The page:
Most of those who work illegally work in the service sector. The most significant spheres include car repairs, flat and house repairs, organisation of festivities and events, photographic and video services and private tutorials to prepare for exams. In the first half of this year, in the south-eastern Homiel Region, the government’s tax agencies prosecuted 207 individuals who leased their flats, houses or parking lots illegally; over the same period of time the Homiel police caught 69 illegal taxis.
Even those who officially register as so-called “individual entrepreneurs” tend to hide some of their revenues to pay less in taxes. According to official information, the state tax agencies find violations of the tax legislation in 99.8 per cent of the cases they audited in the first half of this year.
The government downplays the issue. In August, the minister for taxes and customs Uladzimir Paluyan said, “We shall not say that it is too large a sum for our country.” He estimated the share of shadow economy in Belarus at $5-6b, i.e., 8-10 per cent of GDP, while emphasising that this sum includes also such revenues like vegetables grown by citizens in their own personal plots and the selling of private property. In 2009-2010, the same ministry estimated the share of the shadow economy to be even higher – at 10-15 per cent of the GDP.
Belarusian Government’s Social Contract With Business
At first glance, it appears that the government is losing a lot of its tax revenues. A year ago, after the Trade Ministry lamented the scale of illegal repair workshops’ business in the country, Deputy Prime Minister Anatol Tozik proposed to introduce the obligatory declarations of income for every citizen. “Specialists say that we have too high a percentage of a shadow GDP. And official statistic data absolutely do not correspond with those realities which we see ourselves. How many cars do we have per capita? Why is it impossible to get a table in [overcrowded] Minsk restaurants?”
Yet these losses apparently do not concern the government as nothing has changed since then. The government regularly conducts inspections but does not go after the roots of these phenomena. The shadow economy helps the Belarusian leadership to relieve economic hardship while wild underground business destroys legal business by proposing lower prices that work well outside of the law.
Nevertheless, the government apparently understands that it is better off leaving illegal businesses alone. Precarious businesses hold illegal businessmen and workers in check as they realise the instability of their own situation. Illegal entrepreneurs and their employees do not actively engage in oppositional activities, at least no existing evidence suggests that they provide funding to the opposition.
This social contract – a tolerance of illegal business in exchange for not engaging in active politics – works not only for common people but also for state officials. Numerous public servants in the eastern regions of Belarus have their own business enterprises in neighbouring regions of Russia. Usually they work in retail or own cafes or restaurants.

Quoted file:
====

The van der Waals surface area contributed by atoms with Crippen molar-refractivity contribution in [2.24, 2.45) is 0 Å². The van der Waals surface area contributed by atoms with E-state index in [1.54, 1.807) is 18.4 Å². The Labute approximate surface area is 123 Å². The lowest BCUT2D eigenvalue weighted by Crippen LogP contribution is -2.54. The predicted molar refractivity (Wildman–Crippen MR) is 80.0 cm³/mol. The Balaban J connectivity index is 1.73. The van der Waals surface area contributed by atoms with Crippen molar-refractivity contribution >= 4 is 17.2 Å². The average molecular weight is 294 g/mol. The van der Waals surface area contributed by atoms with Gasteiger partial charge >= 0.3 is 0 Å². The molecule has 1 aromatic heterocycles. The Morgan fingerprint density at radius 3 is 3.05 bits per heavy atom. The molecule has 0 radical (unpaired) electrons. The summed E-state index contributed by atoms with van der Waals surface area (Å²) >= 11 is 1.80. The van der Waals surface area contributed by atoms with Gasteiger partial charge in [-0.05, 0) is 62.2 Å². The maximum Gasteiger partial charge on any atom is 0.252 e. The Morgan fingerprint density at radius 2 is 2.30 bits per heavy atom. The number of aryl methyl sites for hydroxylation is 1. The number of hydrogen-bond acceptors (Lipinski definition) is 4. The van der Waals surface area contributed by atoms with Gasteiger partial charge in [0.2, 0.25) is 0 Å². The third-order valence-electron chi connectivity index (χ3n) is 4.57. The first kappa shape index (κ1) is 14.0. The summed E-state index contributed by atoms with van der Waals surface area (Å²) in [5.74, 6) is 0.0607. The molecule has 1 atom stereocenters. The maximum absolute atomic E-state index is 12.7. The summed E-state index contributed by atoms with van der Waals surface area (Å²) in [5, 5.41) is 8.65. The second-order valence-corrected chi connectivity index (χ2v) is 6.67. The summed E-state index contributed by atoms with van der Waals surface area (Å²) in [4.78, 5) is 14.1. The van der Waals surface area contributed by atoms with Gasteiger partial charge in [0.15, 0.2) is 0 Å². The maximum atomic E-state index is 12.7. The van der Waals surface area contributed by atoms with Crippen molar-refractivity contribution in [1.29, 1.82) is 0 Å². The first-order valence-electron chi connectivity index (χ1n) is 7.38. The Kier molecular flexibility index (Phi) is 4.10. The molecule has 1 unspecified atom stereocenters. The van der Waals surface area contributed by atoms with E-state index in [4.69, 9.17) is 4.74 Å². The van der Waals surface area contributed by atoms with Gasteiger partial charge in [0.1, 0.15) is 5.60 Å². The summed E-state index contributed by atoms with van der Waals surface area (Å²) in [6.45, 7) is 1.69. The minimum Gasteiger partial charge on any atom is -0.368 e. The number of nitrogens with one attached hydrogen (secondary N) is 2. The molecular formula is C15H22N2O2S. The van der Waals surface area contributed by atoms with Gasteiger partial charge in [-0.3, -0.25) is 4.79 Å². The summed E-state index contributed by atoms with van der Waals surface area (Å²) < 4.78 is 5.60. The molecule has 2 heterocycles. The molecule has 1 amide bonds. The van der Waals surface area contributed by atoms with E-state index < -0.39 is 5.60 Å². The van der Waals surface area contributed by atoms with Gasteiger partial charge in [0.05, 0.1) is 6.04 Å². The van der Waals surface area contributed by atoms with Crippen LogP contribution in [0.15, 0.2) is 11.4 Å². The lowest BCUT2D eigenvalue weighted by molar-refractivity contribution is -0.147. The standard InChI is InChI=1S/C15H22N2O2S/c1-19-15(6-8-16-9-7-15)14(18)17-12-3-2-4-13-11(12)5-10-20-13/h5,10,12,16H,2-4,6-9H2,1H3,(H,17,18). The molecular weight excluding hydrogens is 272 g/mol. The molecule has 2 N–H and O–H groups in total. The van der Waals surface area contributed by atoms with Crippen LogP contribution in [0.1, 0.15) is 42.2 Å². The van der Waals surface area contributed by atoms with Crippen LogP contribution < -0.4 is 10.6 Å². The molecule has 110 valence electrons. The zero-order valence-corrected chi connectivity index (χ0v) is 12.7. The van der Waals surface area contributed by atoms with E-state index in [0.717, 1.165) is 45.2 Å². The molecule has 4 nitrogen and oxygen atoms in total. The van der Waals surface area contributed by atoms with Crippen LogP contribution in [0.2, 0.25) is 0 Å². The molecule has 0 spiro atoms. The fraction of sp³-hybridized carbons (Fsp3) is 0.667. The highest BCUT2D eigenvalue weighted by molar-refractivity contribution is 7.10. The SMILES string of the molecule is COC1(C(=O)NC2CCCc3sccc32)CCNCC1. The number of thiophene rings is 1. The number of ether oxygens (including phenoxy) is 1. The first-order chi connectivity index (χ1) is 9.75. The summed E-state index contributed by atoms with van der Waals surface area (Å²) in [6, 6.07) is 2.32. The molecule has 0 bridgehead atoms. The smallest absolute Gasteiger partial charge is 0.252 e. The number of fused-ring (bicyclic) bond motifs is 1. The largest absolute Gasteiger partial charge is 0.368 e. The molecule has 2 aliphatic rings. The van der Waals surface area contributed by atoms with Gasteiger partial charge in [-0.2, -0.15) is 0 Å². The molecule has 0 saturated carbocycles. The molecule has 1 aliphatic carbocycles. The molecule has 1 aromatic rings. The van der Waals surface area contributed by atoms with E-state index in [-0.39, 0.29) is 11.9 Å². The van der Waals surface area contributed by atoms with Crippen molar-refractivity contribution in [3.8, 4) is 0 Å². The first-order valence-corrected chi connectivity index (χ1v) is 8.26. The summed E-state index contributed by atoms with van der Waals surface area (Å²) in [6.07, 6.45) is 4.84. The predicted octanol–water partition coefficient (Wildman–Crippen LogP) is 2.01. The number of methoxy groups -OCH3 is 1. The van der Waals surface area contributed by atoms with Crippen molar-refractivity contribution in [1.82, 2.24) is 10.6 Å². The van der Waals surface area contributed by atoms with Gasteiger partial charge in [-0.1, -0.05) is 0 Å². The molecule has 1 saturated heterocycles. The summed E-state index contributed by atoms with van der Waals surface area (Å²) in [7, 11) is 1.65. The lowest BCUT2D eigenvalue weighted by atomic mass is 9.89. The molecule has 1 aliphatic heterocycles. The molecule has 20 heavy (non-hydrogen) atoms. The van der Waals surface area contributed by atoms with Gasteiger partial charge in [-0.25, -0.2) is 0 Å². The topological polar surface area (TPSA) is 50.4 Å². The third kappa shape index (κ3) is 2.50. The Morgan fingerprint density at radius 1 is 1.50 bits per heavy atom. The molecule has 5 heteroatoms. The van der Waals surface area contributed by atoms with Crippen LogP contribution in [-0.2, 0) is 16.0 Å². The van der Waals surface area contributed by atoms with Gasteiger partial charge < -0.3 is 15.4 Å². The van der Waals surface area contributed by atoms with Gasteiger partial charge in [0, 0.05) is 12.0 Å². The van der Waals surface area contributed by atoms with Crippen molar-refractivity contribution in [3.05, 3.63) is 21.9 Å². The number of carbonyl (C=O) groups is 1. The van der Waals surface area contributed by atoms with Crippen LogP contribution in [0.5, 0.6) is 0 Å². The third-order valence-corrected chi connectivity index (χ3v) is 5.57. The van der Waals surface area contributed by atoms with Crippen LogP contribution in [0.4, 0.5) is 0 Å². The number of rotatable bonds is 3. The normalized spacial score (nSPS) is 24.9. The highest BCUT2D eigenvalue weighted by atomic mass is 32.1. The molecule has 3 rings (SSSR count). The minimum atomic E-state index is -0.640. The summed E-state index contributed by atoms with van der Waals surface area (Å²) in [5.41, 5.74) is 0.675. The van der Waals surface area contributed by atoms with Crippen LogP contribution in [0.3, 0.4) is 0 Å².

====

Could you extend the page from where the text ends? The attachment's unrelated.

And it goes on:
Tip of the Iceberg?
The shadow economy in Belarus encompasses not only some shrewd individuals. Presidential edict 510 prohibited audits by tax agencies of new firms in the first two years from the date of their establishment. It created a loop hole for fraud as fake firms appear, operate and close down before tax agencies can check their work.
The Customs Union with Russia has led to new massive illegal capital transfers from Russia through Belarus. They apparently remain under the radar of Belarusian governmental agencies. Meanwhile, a major Russian journal Expert deemed it “Trading with Emptiness,” and explained last month, “Conditions for illegal capital transfers from Russia through “gray” [opaque – ed. BD] mechanisms inside the Customs Union seems to be very suitable. Measures taken by the Russian Central Bank against them are arguably useless.”
According to the Russian Central Bank, fictitious imports from members of the Customs Union made up a bulk of capital runoff in last year as $15b have been transferred out of Russia to offshore accounts by using “doubtful” contracts with Belarusian exporters alone. Inside the Customs Union no customs control exist and a mere goods consignment note suffices.
In fact the Belarusian government is far from omnipotent and state control in Belarus has certain limits. The regime tries to convince people who are doing illegal business that the state agencies are aware but will tolerate unrestrained entrepreneurship, provided that illegal businessmen behave properly towards the regime.
This is a very loose form of control which allows economic freedom and even huge profits without any connection to the state – be it official registration or the payment of taxes. Lukashenka may lash out at these rather dubious kinds of businesses and called people engaged in them “lousy fleas,” but business goes on. While it does not threaten the regime, it damages the future of Belarus as a country based on the rule of law.